Tennessee women's basketball coach Holly Warlick directs players on the court during a home game against Kentucky on Jan. 10. The Lady Vols visit Alabama tonight looking to stop a three-game losing streak overall and a streak of four straight losses in the series with the Crimson Tide.

KNOXVILLE — Tennessee women's basketball coach Holly Warlick admitted Wednesday she doesn't pay much attention to social media.

In light of her team's recent stretch of games, that's probably a good thing.

The 20th-ranked Lady Volunteers (12-4, 1-3 Southeastern Conference) will look to stop the program's first three-game losing streak in 33 seasons tonight when they travel to face Alabama (9-8, 1-3) at 9 Eastern at Coleman Coliseum in Tuscaloosa.

The negative stretch of games has caused some turmoil within the wildly passionate fanbase, with some calling for Warlick's job as she has struggled to maintain the standard of 1,098 wins and eight national championships set by her predecessor, the late Pat Summitt.

Warlick could easily point out that her roster is full of freshmen and sophomores, but after having two consecutive seasons end on the first weekend of the NCAA tournament — including last season's 66-59 second-round loss to Oregon State in Knoxville — she has lost the benefit of the doubt in the minds of a lot of the Lady Vols faithful.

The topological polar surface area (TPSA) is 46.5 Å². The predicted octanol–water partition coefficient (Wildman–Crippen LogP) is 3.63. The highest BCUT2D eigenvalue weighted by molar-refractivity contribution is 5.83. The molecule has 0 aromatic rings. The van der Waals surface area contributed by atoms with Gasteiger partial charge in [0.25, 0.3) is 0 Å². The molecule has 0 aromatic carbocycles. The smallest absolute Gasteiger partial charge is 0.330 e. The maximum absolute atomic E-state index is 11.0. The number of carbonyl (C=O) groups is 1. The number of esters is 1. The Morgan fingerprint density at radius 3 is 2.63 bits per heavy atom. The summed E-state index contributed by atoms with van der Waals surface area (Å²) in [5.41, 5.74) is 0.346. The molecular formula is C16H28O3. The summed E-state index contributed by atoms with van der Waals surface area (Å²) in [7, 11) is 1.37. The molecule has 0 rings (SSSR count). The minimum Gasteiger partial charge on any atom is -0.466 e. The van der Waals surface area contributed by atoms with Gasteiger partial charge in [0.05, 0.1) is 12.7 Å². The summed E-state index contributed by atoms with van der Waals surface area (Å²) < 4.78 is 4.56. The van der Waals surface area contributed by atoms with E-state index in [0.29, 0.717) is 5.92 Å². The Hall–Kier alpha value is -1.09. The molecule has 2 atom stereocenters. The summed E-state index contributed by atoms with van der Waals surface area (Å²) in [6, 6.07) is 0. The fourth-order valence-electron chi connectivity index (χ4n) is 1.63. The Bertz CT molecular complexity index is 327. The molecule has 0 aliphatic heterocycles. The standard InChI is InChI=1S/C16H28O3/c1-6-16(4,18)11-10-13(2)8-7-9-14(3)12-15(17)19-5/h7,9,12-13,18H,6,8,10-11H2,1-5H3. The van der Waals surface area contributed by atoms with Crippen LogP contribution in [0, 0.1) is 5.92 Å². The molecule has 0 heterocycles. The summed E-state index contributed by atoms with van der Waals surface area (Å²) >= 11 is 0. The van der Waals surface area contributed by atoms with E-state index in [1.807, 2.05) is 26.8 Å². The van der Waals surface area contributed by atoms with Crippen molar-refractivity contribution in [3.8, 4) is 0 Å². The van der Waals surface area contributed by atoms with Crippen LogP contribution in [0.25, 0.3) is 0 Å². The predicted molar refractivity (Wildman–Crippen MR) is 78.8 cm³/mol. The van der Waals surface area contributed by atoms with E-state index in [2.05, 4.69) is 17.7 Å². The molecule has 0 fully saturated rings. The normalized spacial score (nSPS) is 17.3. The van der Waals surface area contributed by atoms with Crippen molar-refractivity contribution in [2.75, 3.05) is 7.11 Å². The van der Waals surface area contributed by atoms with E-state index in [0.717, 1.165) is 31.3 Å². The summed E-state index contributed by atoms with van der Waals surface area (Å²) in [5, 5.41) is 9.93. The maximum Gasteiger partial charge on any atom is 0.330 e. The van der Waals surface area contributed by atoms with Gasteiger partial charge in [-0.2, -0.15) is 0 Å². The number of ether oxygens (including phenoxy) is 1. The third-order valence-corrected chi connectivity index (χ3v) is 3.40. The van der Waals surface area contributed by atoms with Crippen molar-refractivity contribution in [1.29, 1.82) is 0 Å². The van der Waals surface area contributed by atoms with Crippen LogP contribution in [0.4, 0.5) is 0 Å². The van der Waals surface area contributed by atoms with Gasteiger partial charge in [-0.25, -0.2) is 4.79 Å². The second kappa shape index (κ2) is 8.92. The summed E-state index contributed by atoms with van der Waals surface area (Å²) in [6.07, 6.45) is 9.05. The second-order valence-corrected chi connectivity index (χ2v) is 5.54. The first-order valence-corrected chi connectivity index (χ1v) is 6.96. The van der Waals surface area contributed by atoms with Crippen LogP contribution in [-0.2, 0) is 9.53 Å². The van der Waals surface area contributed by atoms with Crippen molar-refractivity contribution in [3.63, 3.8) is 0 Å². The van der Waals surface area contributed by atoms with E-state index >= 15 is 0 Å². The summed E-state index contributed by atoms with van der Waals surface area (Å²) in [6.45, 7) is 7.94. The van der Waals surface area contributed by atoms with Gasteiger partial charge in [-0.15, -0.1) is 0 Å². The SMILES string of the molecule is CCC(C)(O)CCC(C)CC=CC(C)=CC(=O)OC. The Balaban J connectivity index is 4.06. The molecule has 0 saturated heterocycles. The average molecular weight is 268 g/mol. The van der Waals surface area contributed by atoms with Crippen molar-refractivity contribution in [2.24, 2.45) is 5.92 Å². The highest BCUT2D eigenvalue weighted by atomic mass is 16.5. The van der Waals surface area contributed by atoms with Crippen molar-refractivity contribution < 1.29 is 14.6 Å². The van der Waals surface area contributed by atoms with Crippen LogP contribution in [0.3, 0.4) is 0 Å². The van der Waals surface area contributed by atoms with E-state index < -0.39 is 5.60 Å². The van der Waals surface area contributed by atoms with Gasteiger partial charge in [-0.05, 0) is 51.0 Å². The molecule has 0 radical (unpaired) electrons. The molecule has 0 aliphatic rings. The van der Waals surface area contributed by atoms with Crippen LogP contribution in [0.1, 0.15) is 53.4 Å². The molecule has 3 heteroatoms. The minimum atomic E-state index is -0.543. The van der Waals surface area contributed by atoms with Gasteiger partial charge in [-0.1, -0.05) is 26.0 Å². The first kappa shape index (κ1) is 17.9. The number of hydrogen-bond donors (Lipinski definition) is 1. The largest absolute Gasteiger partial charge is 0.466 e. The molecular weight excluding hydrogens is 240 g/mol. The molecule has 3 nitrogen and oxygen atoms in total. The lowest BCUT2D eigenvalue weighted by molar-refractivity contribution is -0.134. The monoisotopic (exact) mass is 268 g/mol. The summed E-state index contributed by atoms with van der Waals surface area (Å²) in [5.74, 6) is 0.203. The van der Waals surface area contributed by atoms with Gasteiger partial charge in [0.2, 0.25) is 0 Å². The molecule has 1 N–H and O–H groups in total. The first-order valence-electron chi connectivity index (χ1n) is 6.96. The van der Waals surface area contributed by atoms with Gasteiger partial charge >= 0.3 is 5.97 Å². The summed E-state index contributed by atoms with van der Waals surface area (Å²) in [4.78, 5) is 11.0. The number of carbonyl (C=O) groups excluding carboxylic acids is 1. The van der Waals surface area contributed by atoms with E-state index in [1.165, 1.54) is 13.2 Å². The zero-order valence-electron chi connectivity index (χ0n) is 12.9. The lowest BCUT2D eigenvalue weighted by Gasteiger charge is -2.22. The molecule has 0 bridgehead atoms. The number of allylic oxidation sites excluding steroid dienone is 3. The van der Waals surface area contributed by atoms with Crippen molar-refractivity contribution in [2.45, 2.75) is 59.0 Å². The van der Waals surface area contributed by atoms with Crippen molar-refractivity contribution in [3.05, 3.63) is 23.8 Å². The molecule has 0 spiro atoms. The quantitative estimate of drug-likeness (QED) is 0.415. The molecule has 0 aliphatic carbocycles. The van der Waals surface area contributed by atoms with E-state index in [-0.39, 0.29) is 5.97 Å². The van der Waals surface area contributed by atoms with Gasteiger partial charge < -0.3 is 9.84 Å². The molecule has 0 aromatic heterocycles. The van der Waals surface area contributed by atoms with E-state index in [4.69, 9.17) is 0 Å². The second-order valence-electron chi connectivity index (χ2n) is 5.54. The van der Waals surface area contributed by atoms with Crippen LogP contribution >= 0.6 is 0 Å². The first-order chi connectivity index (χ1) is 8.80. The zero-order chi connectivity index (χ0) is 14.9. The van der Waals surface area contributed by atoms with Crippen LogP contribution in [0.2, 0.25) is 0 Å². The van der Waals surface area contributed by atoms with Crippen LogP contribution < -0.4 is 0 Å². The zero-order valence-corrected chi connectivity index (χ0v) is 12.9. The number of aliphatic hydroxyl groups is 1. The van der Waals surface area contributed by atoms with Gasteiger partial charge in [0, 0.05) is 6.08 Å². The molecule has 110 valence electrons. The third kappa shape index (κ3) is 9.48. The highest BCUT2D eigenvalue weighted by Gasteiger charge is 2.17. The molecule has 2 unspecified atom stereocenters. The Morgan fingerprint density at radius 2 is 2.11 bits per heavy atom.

"I'm not on social media. I don't read the paper," Warlick said Wednesday. "No one is ever going to be Pat. Her record's record, it stands, but I'm going to keep pushing this team the best that I know. I can't get caught up in the criticism; it is what it is, social media is social media. All I'm going to look at is the positive of this team, continue to move forward and get this team to the right place. I know our kids read stuff, and I hate it because it fills their heads full of stuff, but I choose not to read it.

"My mom still tells me I'm a great coach."

Warlick had a policy against social media for players as recently as last year, but she chose not to do that this season.

"It is so much a part of their lives now," Warlick said. "When you do that, you have to open yourself up to the criticism. The part of it that's great is that it's for them to reflect, collect and understand each other, but there's that other side that they have to handle if they're going to do that."

The challenge tonight would be halting not just one, but two negative streaks affecting the Lady Vols.

Aside from being losers of three straight games, they've also lost four straight in the series with Alabama, although Tennessee still holds a commanding 49-6 lead in the series. For Warlick, figuring out a way to prevent her young team from "riding the wave" in the wrong direction could prove beneficial not just tonight, but going forward, and finding ways to keep the team more even-keeled throughout the process could prove paramount in the difference between a team that would peak by making it to the second weekend of the NCAA tournament and a team that fails to make it entirely.

"We will continue to practice on the things that we need to work on," she said. "We have to stay in the moment and stay focused. We are going to continue to talk about that. It is a 40-minute game, and there are going to be runs. We need to answer those runs, and there is going to be a time when we go down and we need a comeback.

"I keep saying defense and rebounding can solve a lot of problems."

Contact Gene Henley at Follow him on Twitter @genehenley3 or at